OGOM and Young Adult Fiction @Identities_YA

Just a quick post to say thank you to Dr Sonya Andermahr and Anthony Stepniak for organising the Identities in YA Symposium and for inviting me to give a keynote. There were many highlights to the day including the ‘Monstrous Identities in YA Fiction’ panel with Dr Bill Hughes on ‘Loving the Corpse, Becoming Wolf’ [now uploaded to our Resources section – Bill]; Lucy Andrew on ‘Killer Teens’ and M.T. Flynn on ‘Being Monsters in YA Supernatural Romance’; and the ‘Hidden/Liminal Selves’ panel in which Leah Phillips introduced her theory of ‘unbecoming’, Anthony Stepniak discussed Judith Butler in relation to the pre-transitioned self in YA narratives, and Kendra Reynolds presented on ‘inbetweeness’, or ‘Watery Bodies and Boundaries in Betsy Cornwall’s Tides’. Who doesn’t love a good selkie novel? This has prompted me to think about Tides as an addition to the Generation Dead course as we have an interesting strand on liminal selves and animal/human boundaries.

I was sorry to miss Sonya’s paper on Patrick Ness, due to timetabling, but delighted to find some gothic (Tessa Reid on ‘Gender Performance in Warm Bodies and the Male Makeover’ inspired some interesting debate). I was also very pleased to finally meet Meriem Lamara who was presenting on ‘the Female Hero in Contemporary YA’.  Overall it was a hugely enjoyable experience and I spoke to many up and coming scholars in the field and some of my own ‘Reading the Vampire’ MA graduates, now on PhD programmes. I’m excited to see what the legacy of this new research will be in terms of YA’s place within the academy and if it grows as a research discipline or genre.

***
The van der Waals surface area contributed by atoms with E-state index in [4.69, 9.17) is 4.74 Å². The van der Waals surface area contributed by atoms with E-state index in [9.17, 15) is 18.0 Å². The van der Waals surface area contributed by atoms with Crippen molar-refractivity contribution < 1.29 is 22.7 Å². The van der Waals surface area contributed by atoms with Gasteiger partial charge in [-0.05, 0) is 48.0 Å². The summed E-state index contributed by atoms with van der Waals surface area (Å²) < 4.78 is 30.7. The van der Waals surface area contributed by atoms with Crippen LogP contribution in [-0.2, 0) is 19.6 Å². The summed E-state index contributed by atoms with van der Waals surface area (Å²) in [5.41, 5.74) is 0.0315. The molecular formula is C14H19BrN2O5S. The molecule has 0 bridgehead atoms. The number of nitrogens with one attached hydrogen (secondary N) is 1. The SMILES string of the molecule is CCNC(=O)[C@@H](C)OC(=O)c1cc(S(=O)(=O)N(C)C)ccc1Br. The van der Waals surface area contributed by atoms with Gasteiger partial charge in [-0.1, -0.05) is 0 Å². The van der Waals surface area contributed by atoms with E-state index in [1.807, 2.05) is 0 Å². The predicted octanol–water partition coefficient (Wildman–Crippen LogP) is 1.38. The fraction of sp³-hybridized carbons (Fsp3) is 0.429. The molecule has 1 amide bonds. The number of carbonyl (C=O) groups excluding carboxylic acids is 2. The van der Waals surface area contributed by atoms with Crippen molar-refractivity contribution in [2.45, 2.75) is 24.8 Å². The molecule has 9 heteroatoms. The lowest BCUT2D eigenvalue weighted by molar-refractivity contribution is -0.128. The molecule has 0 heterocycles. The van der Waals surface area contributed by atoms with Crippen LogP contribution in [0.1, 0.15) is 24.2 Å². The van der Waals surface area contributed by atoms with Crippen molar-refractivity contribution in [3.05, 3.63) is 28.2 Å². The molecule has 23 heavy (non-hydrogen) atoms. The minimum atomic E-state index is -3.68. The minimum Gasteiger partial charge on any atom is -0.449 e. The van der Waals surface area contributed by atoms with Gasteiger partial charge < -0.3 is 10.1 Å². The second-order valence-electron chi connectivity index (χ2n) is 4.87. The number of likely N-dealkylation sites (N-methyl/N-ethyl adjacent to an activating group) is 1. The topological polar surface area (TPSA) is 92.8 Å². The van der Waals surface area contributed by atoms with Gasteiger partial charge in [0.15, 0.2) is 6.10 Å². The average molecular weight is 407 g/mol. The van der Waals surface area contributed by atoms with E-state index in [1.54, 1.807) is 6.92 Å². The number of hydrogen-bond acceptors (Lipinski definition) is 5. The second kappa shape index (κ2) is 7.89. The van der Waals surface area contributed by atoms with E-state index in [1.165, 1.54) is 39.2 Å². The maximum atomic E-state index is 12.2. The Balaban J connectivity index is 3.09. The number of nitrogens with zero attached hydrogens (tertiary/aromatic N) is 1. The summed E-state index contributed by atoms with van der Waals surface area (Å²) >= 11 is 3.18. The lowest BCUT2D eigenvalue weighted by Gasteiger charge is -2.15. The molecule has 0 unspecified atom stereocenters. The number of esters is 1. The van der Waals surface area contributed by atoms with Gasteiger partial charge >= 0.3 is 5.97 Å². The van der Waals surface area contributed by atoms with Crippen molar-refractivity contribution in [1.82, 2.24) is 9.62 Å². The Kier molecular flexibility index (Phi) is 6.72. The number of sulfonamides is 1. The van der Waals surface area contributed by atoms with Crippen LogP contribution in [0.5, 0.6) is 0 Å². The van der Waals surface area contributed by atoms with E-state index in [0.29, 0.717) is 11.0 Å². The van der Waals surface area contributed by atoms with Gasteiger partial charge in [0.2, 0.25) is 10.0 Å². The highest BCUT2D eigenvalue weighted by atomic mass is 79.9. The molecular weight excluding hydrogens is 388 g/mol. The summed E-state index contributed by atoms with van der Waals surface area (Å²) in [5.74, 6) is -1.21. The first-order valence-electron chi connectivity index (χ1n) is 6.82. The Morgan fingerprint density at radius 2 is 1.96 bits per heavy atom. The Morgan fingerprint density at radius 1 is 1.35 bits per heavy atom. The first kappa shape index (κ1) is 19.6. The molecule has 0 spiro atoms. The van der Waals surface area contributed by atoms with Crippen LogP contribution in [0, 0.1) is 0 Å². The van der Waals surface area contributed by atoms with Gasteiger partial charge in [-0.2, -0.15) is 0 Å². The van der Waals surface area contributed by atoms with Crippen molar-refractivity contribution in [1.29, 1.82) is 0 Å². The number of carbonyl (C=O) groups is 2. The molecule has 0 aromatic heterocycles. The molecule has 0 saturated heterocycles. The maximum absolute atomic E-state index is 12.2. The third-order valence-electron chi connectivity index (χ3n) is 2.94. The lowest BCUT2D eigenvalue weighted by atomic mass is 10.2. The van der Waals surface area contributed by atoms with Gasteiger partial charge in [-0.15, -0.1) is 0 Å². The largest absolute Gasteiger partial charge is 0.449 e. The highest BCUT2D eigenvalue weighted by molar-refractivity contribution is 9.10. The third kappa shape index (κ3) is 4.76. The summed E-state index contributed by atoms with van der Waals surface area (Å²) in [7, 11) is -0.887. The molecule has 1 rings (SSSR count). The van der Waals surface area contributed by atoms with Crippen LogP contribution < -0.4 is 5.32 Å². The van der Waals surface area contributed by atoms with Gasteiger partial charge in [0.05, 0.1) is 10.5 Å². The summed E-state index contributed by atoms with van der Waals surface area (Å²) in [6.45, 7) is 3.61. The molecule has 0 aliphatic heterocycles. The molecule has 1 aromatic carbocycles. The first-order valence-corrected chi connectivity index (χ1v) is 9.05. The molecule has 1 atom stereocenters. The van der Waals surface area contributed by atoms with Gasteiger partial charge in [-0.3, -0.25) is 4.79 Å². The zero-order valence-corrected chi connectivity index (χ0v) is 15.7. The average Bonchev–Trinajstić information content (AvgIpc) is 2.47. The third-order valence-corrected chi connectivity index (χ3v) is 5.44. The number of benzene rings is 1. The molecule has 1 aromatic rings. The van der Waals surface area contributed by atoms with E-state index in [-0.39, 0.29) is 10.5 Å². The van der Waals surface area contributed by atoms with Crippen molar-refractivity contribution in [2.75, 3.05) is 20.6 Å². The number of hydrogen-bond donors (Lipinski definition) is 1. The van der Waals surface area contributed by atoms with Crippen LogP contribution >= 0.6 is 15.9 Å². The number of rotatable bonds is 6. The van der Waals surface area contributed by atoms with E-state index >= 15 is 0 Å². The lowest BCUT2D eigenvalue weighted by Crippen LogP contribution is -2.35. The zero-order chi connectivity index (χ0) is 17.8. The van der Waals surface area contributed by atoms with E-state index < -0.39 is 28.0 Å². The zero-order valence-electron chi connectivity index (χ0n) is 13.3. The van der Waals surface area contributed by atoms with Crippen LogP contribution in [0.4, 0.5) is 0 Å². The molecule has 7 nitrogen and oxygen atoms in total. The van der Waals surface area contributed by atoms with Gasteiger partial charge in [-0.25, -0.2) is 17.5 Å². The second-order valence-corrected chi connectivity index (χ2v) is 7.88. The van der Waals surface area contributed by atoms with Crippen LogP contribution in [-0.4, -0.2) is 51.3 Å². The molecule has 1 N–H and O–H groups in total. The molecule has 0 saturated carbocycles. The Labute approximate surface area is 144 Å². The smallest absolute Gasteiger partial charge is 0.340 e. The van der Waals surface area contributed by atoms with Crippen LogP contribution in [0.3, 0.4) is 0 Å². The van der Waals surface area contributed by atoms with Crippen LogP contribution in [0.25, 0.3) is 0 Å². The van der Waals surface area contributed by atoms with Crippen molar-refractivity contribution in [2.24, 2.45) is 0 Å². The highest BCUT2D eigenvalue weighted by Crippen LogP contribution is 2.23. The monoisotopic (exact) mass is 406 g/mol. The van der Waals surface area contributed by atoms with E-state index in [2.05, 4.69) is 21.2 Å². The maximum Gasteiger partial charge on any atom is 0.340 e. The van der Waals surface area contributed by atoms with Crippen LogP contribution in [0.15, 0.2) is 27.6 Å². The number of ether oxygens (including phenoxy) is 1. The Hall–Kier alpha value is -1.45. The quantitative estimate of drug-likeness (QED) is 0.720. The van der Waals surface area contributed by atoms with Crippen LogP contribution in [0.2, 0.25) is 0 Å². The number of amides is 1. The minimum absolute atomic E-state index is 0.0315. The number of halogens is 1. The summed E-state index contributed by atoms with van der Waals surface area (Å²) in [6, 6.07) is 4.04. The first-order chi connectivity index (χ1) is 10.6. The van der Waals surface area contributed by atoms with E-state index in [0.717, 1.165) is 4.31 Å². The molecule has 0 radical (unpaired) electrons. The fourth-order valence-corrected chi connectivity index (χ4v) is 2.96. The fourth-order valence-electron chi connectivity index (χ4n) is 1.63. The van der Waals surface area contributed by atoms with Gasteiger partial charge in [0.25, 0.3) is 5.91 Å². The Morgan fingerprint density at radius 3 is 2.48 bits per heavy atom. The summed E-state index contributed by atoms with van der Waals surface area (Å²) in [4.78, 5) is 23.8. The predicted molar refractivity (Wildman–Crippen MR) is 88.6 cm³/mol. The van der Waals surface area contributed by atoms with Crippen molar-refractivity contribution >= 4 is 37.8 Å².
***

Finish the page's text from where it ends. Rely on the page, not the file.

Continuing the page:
My paper was entitled Generation Dead: Young Adult Fiction and the Politics of Difference (Inside and Outside the Academy).  The first part of my talk  addressed YA fiction and the gothic within the academy and introduced the YA Gothic course I have developed at level 6 around themes of otherness, alterity and difference, and the second part explored identity more broadly, and focused on murdered teen Sophie Lancaster, and  the representation of  the ‘absolute other’ in narratives around adolescence, subculture and the gothic. I also wanted to problematise the term YA (is it a field, a genre, a demographic? etc.) The Q&A invited responses to this ahead of the launch of the YA Research Network with Leah Phillips over lunch (this resource is linked to from the OGOM blog).

It is sometimes difficult to know what the audience has taken from your paper so I was delighted to see @meghanrimmasch tweeting her notes from my keynote! This made my day. Thank you!! Generation Dead: YA Fiction and the Gothic  begins again in January and I just can’t wait to get our discussions around Gothic YA started. I will certainly take on board some ideas from the research that was showcased at the conference!

About Sam George

Associate Professor of Research, School of Humanities, University of Hertfordshire Co-convenor OGOM Project
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